“The USPTO continues to support the Peer Review Pilot to help it fulfill its promise as a way to help get the best prior art expeditiously before the examiner,” noted Under Secretary of Commerce for Intellectual Property and Director of the USPTO Jon Dudas. “Extending and expanding the pilot to include business method patent applications will add more participants to the pilot and help us and the public better assess the effectiveness of Peer Review.”

The pilot is being conducted in cooperation with the Peer-to-Patent Project, organized by the New York Law School’s Institute for Information Law and Policy. The pilot is extended for an additional 12 months and will end on June 15, 2009.

To date, companies participating in the Peer Review Pilot have included IBM, Microsoft, Hewlett-Packard, Sun Microsystems, Intel, GE, Red Hat, Cisco, Yahoo!, and others. With the expansion of the pilot, Goldman Sachs has volunteered to join as a participant.

“We support the Peer Review Pilot and commend the USPTO’s decision to expand the program to include financial sector innovation, which has been one of the most difficult areas to locate relevant prior art.” remarked John Squires, chief intellectual property counsel at Goldman Sachs. “Expansion of the pilot into class 705 will allow the Office to access considerable industry expertise and holds promise for improving patent quality and the shortening of long pendency times.”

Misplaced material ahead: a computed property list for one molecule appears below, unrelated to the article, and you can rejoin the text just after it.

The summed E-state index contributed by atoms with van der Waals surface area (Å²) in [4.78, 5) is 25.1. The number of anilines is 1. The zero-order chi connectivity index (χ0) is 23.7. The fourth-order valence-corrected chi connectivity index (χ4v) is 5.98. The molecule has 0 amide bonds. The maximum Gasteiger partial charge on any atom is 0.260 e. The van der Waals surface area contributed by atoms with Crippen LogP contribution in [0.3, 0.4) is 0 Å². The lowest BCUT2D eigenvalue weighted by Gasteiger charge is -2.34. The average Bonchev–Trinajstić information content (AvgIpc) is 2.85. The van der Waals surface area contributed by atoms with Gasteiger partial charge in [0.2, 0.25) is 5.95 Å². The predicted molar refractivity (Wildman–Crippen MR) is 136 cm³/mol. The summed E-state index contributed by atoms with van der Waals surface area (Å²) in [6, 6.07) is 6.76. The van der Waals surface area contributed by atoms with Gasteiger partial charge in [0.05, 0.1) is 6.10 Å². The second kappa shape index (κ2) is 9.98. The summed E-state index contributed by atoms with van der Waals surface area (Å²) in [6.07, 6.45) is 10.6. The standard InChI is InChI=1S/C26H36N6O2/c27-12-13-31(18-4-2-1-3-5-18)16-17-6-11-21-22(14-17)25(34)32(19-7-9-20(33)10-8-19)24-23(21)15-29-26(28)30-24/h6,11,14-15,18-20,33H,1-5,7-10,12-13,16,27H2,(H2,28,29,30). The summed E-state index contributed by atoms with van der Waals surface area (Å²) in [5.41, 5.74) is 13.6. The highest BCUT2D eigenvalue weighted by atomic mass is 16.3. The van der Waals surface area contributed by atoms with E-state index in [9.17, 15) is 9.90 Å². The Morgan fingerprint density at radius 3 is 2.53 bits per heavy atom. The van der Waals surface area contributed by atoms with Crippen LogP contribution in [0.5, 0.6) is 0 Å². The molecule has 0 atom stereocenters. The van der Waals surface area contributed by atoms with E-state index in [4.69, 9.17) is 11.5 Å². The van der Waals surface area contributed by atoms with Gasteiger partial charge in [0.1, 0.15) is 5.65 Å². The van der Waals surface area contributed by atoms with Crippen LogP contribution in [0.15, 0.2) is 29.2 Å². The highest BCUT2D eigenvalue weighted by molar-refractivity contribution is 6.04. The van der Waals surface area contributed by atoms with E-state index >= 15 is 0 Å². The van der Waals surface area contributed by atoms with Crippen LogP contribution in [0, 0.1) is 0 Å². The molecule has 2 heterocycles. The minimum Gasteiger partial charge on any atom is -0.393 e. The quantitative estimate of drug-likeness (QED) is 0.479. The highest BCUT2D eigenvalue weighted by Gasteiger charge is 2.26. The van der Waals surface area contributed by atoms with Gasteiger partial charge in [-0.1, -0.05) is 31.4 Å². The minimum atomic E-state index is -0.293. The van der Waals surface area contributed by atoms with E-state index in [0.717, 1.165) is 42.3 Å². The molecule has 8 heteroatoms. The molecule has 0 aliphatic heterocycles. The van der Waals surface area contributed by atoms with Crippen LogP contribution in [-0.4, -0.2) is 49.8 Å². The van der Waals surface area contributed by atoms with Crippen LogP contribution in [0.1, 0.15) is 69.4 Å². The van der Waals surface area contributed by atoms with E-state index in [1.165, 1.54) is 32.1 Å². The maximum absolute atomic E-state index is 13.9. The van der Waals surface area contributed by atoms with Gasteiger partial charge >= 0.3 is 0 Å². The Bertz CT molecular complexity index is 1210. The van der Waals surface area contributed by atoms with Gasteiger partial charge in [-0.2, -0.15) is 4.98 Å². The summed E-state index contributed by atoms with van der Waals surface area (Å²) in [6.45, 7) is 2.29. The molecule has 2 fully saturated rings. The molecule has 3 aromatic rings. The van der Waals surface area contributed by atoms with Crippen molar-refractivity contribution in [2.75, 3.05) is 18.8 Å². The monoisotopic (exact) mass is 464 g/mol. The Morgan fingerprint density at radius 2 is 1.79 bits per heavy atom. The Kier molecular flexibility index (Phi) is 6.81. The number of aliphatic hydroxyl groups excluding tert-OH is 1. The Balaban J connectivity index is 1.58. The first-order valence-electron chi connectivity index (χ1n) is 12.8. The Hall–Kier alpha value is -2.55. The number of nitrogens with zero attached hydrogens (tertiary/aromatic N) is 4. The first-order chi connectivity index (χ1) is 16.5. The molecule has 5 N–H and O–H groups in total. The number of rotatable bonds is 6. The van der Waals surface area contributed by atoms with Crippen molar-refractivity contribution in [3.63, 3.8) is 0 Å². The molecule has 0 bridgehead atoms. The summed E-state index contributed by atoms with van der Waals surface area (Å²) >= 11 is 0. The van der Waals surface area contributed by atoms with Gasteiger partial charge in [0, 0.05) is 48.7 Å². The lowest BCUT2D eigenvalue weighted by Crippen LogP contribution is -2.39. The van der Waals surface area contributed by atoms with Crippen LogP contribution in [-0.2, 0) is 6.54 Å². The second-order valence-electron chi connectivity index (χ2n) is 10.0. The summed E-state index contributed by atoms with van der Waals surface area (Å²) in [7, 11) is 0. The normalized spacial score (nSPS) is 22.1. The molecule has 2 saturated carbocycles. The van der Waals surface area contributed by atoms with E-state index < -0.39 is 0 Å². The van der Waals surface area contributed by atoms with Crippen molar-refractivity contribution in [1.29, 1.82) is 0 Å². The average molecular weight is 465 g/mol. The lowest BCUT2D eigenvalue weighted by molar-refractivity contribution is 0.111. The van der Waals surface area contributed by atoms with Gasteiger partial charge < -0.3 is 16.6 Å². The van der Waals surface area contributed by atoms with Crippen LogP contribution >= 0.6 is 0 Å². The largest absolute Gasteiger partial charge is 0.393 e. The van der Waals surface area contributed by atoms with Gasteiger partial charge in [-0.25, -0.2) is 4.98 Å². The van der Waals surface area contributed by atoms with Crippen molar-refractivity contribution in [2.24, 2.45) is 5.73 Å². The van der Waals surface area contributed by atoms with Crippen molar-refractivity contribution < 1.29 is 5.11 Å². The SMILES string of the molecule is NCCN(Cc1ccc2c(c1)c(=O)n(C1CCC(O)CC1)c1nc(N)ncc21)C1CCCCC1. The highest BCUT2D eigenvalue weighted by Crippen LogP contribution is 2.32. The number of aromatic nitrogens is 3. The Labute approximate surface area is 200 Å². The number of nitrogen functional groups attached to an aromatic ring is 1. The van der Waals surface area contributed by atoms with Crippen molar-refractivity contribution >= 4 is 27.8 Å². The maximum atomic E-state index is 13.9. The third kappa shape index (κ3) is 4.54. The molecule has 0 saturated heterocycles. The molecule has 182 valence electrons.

Existing law allows the USPTO to accept prior art from the public, but it doesn’t allow the public to submit any commentary related to the art without the approval of the applicant. Thus, consent will be obtained from all applicants whose applications are volunteered and selected for the pilot. Applicants agree to have their patent applications posted for up to four months (but no less than three months) on the www.peertopatent.org Web site. Expert volunteers from the public then discuss the applications and submit prior art they think might be relevant to determining if an invention is new and non-obvious. The prior art submission is limited to 10 references.

So far, the pilot’s first 31 applications have been examined. More than half of the examiners who examined an application in the Peer Review Pilot so far thought the prior art submitted by the peers was helpful during examination. More than one-third of the examiners used peer-supplied prior art in the first action on the merits. Nearly 75 percent of the participating examiners said they believed the program would be useful if it were incorporated into regular Office practice.

For this pilot, applications are assigned to an examiner for examination as soon as a submission is received from the peertopatent.org Web site. This shortens considerably the time it normally takes from filing an application to a first action on the merits in the areas where the pilot is occurring.

For further information on the program and to review the Official Gazette notice, visit http://www.uspto.gov/web/patents/peerpriorartpilot/.